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Students’ education takes flight

Fifth-graders get up-close lessons on monarchs

October 12, 2012
By Beth Christian Broschart Staff Writer , The Inter-Mountain

Not many people can look back and say they really enjoyed fifth-grade science, but a teacher at Midland Elementary School in Elkins is spicing up her students' experience by incorporating lots of hands-on learning to help make science a stimulating experience.

Susan LaMora has been teaching in the Randolph County school system for more than 17 years, and one of her most popular projects deals with raising and studying monarch butterflies.

"I have been a member of the Monarch Association for years, and I thought this would be a great way to help my students learn some science concepts," LaMora said. "The kids really enjoy the project, and learn while having fun."

Article Photos

The Inter-Mountain photo by Beth Christian Broschart
Students in Susan LaMora’s fifth-grade science class at Midland Elementary School receive monarch butterflies for release. The entire school gathered on the playground Sept. 26 to bid the butterflies goodbye for their 2,500-mile migration.

In a recent interview, the students were excited to share information they learned about the monarch butterflies.

"The caterpillars are eating machines," said Midland student Bobby Henline. "They can eat 2,700 times their body weight."

Besides working directly with the delightful butterflies, LaMora has the children learn butterfly songs, do butterfly worksheets and learn all they can.

Fact Box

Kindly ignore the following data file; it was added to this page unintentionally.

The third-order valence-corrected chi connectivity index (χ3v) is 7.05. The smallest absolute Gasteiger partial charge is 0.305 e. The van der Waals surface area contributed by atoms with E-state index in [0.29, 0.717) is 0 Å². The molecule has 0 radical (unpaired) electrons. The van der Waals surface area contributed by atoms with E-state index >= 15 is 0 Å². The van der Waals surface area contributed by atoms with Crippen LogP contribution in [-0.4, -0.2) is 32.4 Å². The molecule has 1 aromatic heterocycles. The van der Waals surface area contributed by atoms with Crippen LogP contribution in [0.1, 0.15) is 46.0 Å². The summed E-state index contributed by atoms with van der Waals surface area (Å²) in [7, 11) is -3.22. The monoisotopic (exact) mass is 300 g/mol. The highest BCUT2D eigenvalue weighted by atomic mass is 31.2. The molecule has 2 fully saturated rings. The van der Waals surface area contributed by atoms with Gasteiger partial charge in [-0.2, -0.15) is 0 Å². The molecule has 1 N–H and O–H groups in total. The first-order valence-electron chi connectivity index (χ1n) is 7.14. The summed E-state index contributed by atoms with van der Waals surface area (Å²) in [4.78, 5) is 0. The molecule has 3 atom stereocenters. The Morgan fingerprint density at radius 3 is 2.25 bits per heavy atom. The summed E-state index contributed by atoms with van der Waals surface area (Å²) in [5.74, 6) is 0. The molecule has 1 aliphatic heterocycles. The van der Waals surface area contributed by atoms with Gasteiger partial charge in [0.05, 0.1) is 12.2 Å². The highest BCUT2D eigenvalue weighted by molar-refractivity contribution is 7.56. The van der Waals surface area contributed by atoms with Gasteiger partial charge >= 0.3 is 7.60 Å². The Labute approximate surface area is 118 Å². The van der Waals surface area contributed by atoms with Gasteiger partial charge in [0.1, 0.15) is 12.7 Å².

Butterfly Facts

The following facts are about monarch butterflies, as told by the students in Midland fifth-grade science class:

Monarch butterflies have compound eyes and they can see what is coming and going.

Caterpillars only have six legs, the rest are prolegs and not real. All legs are on their thorax.

Caterpillars have six eyes and breathing holes on their abdomen.

Caterpillars tie their chrysalis up with silk that is so strong, they stay attached during rain and wind storms.

When they are a caterpillar, they eat only milkweed and only eat pollen as a butterfly.

Monarch butterflies are the only butterflies that migrate.

Other animals will not eat monarch butterflies because the milkweed is poisonous.

"One activity the children love is learning about how butterflies taste food with their feet," LaMora said. "The kids love to go home and ask their parents if they can eat dinner like a butterfly."

She said each year, the youngsters cannot wait to begin the butterfly project.

"The students gather caterpillars, eggs and milkweed at the beginning of school," LaMora said. "We learn all about them while they grow from eggs, until we release the tagged butterflies in October."

LaMora said most students find caterpillars, and in a week and a half, the students collected 146 caterpillars this year.

LaMora's classroom is filled with eggs, milkweed and caterpillars for the first two weeks. Then, the caterpillars make a chrysalis. After two weeks in a chrysalis, they emerge as butterflies.

Once the butterflies are all hatched out, the group tags the butterflies for release. The tags have information so recovered butterflies can be monitored on their progress of migration. Butterflies migrate to Mexico to avoid cold weather and to have the plants they need to eat.

This year, the class butterflies were released Sept. 26. All the school students gathered on the playground and each of LaMora's science students had one or two butterflies to release.

The students with butterflies made a circle, and when LaMora counted to three, the butterflies were released. The air suddenly was full of beautiful black and orange flapping wings as the graceful winged creatures followed their instincts and headed to Mexico.

"It is such a beautiful sight to see everyone looking up as the sky fills with butterflies," LaMora said, adding that the project isn't over. "We will track their migration as a follow-up to this wonderful project, where students learn weather and map skills."



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